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Why would we want to deploy CoprHD on docker?

Well first of all, while CoprHD may only be deployed on OpenSUSE hosts for the moment, it's possible to run the CoprHD docker container on virtually any linux distribution (and even Mac OS X).

This makes it a lot easier for users to adopt CoprHD in their own environment.

Also, in terms of performance and resource consumption, docker has comparative advantage over traditional virtualization architectures.

This page covers the basics on deploying standalone/1+0 and eventually 2+1 CoprHD on a single docker host.

Preparations

In order to deploy CoprHD on docker, the first problem we need to solve is how to assign a static IP address to a CoprHD container.

Then there are two more ingredients we need to prepare: a docker image with CoprHD rpm installed, and an ovfenv.properties file that contains the CoprHD configurations.

How to assign a static IP address to a docker container

By default, docker always assign a dynamic IP address to a container when it starts, and that's not what we want, because all the services require a static IP to communicate with each other.

While docker might support this with the libnetwork library in the long run, for now in order to assign a static IP address to a container, we will basically need to do the following:

  1. start a container without network stack using the "–net=none" option of "docker run".
  2. create a pair of veth interfaces on the docker0 bridge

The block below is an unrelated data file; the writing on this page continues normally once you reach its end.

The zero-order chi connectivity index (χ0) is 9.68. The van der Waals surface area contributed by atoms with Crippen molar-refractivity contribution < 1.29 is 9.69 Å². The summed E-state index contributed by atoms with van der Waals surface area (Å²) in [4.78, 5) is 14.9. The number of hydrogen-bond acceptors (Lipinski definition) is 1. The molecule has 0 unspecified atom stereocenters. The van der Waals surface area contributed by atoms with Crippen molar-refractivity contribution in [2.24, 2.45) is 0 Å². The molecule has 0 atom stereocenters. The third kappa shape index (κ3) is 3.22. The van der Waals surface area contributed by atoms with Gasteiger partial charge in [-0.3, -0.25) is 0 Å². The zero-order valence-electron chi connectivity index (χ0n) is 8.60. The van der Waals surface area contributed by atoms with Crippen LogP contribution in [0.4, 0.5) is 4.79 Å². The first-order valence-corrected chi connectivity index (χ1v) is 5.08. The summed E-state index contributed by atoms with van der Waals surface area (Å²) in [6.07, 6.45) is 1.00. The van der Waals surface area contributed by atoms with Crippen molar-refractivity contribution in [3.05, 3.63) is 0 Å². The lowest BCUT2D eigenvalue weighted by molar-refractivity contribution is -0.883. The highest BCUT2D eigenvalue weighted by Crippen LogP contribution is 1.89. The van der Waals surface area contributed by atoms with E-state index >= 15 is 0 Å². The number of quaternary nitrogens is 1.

3. give one interface (veth) to the docker host
  4. give the other interface to the container, name it as "eth0" and assign to it an IP address within the bridge subnet, as well as a MAC address.
  5. create static NAT rules on the host to redirect access to port 443/4443 to the container.
  6. (optional but you probably need this) update the /etc/hosts file and the hostname with the correct IP address/hostname. Note that docker will not persist these so each time you start the container will have to do this again.

Refer to https://docs.docker.com/articles/networking/#container-networking for more details on how step 1-4 is done manually.

Fortunately, we have an open-source tool pipework to automate these steps and we are using this to simplify our own script.

To install pipework, run the following:

curl https://raw.githubusercontent.com/jpetazzo/pipework/master/pipework > /usr/local/bin/pipework
chmod +x /usr/local/bin/pipework

The NAT rules can be created using iptables like the following:

iptables -t nat -A DOCKER -p tcp --dport 443 -j DNAT --to-destination 172.17.0.1:443